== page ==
JohnnyBolla (102737) | more than 11 years ago | (#4844150)

Charter Communications is distributing these to thier customers, and they're linux based to boot, so get your facts right before you slam an entire industry.

Re:Hold it (3, Informative)

JohnnyBolla (102737) | more than 11 years ago | (#4844183)

In fact, here is the link from right here at slashdot.
http://slashdot.org/article.pl?sid=02/1 1/18/139245 &mode=thread&tid=129
FUD. It's not just for Microsoft anymore.

Huh? (4, Insightful)

jtkooch (553641) | more than 11 years ago | (#4844154)

The words of one CEO shouldn't always reflect the opinion of the industry. AT&T has sent me a few offers to buy a TiVo directly through them.

Re:Huh? (0)

Anonymous Coward | more than 11 years ago | (#4844218)

You didn't read the fine print. It is a non-fuction TiVo for display purposes only. This allow you to tell your friends "Yes, I have a TiVo." and even show it to them. Isn't that worth paying money for?

Re:Huh? (2)

RadioheadKid (461411) | more than 11 years ago | (#4844231)

Especially the words of a CEO whose company (Comcast) is starting to roll out their video on demand service. The basket in which they've put most of their eggs, as it were...

Re:Huh? (0)

Anonymous Coward | more than 11 years ago | (#4844294)

The words of one CEO shouldn't always reflect the opinion of the industry

Key word there kids is SHOULD. I don't give a fuck what you think it SHOULD reflect. The fact of the matter is, the words of that ceo DO reflect the opinion of the industry.

uhh VCRs!!! (2, Redundant)

Flamesplash (469287) | more than 11 years ago | (#4844155)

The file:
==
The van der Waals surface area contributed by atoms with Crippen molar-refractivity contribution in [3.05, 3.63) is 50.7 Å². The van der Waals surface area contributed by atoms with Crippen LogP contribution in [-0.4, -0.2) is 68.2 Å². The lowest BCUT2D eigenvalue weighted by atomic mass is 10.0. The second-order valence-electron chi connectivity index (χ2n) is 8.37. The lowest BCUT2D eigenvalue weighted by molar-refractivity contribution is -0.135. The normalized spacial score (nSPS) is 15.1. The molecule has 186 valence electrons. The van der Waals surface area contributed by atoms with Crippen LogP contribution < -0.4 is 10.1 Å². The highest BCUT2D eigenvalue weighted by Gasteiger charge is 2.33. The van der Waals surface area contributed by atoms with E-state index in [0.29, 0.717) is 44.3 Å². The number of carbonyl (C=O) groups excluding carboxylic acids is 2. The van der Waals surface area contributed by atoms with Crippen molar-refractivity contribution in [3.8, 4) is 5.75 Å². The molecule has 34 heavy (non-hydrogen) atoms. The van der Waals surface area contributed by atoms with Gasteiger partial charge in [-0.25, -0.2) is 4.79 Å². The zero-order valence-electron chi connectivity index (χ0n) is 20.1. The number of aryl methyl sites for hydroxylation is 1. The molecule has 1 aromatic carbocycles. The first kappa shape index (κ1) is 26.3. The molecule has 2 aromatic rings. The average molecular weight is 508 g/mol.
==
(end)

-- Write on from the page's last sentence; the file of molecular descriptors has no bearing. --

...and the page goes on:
And while we're at it we can sue every VCR manufacturer and user ever!!

Oh Wait, that's EVERYONE.

Same "problem" different name.

It seems like the second you put "high tech" into a beaking a law that has been socially accepted to break all hell breaks loose.

Re:uhh VCRs!!! (1)

Peyna (14792) | more than 11 years ago | (#4844252)

Anyone can use a PVR, but VCR's take brains to use, so they're less of a threat I guess.

Help! Cable companies are STEALING from me! (5, Insightful)

Thud457 (234763) | more than 11 years ago | (#4844161)

What I don't understand is if I pay for cable programming, why the hell am I double-taxed by having to watch ads?!!!

They've been ripping me off for years, even before PVRs existed!

BASTARDS!

Hey, I'm only applying the same specious reasiong the media companies use to call me a pirate, a criminal and an ingrate!

multiple funding sources (4, Insightful)

timothy (36799) | more than 11 years ago | (#4844195)

I remember when the great thing about cable was the absence of commericals, movies running their entire length etc. (At least, that was the rumor -- my household didn't get cable until far later).